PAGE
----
[This post initiates a series dedicated to my opinions, recollections and personal impressions of classic systems and games.]
I first came to know HERO in the guise of Champions, and I became familiar with the cover of Champions 4e, AKA the Big Blue Book: I never managed to have it in my hands, but I remember it being discussed/advertised in gaming magazines. Skip one decade: an old friend of mine (a much better connoisseur of RPGs than me) had just bought the then brand new HERO System 5th edition (the 2002 unrevised version), and let me browse it with the promise “with this thing, you can build anything you like”. By then I was already more or less out of gaming, or at least, out of GMing, so nothing came of it. In my recent days of RPG revival, I managed to browse through some PDF editions of HERO materials, but I still have not studied (you do not read this stuff: you study it) or played anything. So, what do I know about HERO? Little. And yet, I am strongly convinced (a) that HERO is the most influential system after D&D, and (b) that its approach to “extras” is the most complete and elegant system ever devised in a game.
First, even though I am no historian of RPGs, I am inclined to think that (the first game to “champion” the HERO System) introduced or at least popularized the notion of point-buy character creation. Bear in mind that early RPGs followed the lead of D&D in building characters on random foundations: you rolled dice for your attributes, in some games you even rolled the dice for your class/profession. Where rules for background were available (place of birth, social condition, relations) they also involved rolling dice. Two prominent examples from my early days of gaming are MERP and Stormbringer. There is nothing intrinsically wrong with this approach, but it does presuppose a fair amount of flexibility, good nature, or at least fatalism on the player’s part. I seem to remember somebody who rolled a “beggar” (sic) on the profession table of Stormbringer, and was not exactly happy. Champions gave you some points and said: use them to build a character you feel like playing. Personally, I was exposed to the approach only in the early 90s via GURPS, but even then I knew that Champions was the precursor in this respect. Today, point-buy character creation is the norm, rather than the exception. In fact, I cannot think of one single system that endorses a purely (or even predominantly) random approach to character creation. The two most beloved universal systems these days, Fate and Savage Worlds, use rough equivalents of point-buy systems for character creation. In fact, all the recent editions of D&D had to reduce more and more the random component in the character generation. All of this began with the HERO System, so here I come to my first claim: HERO introduced the most fundamental innovation in game design (or at least, in the character creation subsystem) since the beginning of the hobby. For this alone, HERO has my fullest respect.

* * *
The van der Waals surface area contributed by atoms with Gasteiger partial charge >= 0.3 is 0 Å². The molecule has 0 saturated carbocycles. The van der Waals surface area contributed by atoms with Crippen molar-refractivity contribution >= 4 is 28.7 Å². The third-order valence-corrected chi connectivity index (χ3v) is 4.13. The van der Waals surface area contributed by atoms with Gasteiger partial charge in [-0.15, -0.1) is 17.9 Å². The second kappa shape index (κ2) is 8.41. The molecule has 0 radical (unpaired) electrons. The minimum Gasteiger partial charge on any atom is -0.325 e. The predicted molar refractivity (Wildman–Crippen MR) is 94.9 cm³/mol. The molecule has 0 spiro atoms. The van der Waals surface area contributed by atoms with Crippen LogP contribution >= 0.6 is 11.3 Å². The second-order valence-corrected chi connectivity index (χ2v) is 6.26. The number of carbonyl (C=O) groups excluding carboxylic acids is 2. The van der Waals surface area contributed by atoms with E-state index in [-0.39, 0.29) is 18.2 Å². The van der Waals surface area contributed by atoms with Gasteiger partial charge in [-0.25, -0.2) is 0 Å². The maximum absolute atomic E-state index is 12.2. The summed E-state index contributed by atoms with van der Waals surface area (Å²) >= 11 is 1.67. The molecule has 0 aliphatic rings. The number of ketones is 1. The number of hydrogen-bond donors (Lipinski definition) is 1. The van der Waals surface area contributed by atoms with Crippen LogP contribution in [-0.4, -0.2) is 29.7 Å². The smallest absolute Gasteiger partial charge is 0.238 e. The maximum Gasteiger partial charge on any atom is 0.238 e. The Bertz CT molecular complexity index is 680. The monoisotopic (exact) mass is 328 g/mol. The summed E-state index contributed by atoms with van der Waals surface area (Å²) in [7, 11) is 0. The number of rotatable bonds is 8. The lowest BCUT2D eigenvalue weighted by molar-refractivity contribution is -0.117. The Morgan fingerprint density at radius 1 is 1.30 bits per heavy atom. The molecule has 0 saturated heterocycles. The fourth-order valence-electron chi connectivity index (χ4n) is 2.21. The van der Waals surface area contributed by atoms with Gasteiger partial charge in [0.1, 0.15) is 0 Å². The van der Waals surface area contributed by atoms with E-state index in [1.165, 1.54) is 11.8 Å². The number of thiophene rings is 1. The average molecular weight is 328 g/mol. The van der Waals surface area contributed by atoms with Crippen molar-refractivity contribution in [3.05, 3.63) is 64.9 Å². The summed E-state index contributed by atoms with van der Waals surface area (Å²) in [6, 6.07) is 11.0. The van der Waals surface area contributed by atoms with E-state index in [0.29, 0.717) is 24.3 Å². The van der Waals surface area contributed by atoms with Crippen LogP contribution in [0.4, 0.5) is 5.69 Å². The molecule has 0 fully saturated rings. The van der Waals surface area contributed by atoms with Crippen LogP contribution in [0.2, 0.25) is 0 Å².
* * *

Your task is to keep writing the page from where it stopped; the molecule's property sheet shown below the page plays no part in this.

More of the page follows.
Second, the rules for power design. Here, again, HERO has been followed by countless systems, unbeknownst to many readers and players. The great insight behind HERO is that everything “extra” about characters, everything that goes beyond basic attributes and skills, has to be treated in a uniform manner in terms of character creation. Advanced technology, magic, psionics, cinematic martial arts: one system to describe them all. The trick, of course, was to describe them in the most abstract manner: anything that could do damage at a distance had a certain cost in points, anything that let the character fly had another cost etc. The source of these powers, the specifics, were immaterial. Of course, single instances of the power could be differentiated by limitations: if your death ray comes from a weapon, maybe it has batteries that can run out, if it is a gift from the Gods, perhaps not. This approach, if at times counterintuitive, has in fact the greatest expressive power (most of what you find in any kind of fiction can be replicated decently in HERO) and maximal consistency (one unified system). The appeal of this approach is such that one of the most acclaimed system of the late 90s, Tri-Stat, basically cloned it. Even GURPS came back to take inspiration from its older brother when in the 4th edition catalogue it included GURPS Powers: basically, a HERO-style toolkit adjoined to the old GURPS. Again, Fate and Savage Worlds were not entirely immune from this influence, I think. But none comes close to the elegance of the original model.
Funnily, the little I know about the actual game mechanics of HERO (the combat system, action resolution etc.) leaves me sort of cold. I find the combat system at the same time abstract and slow, two properties which one does not expect to go together. The emphasis on non-fatal (‘stun’) damage, which I guess originates from the superhero settings, is perplexing. But it might be me: I have read tons of Marvel and DC comics as a teen, but I have never really been into the notion of superhero RPGs. Also, from what I have seen, HERO rulebooks read much less leisurely than GURPS books (at least, less than good old 3e).
So, shall I buy the books? Would I play the game? I am not sure. I am wary of the mammoth-like Revised 5th edition, and of the 6th edition (two fat volumes that make GURPS books look like Penguin paperbacks in comparison). Not to mention the fact that the first volume of the 6th edition seems to be out of print, and is currently being sold at crazy prices, and when I say “crazy” I am not thinking “much beloved D&D classics”, I am thinking “well cut blue diamonds”. So if I managed to find a decent copy of the 2002 book, slimmer and cheaper, I might add it to my reference library and give it a serious try.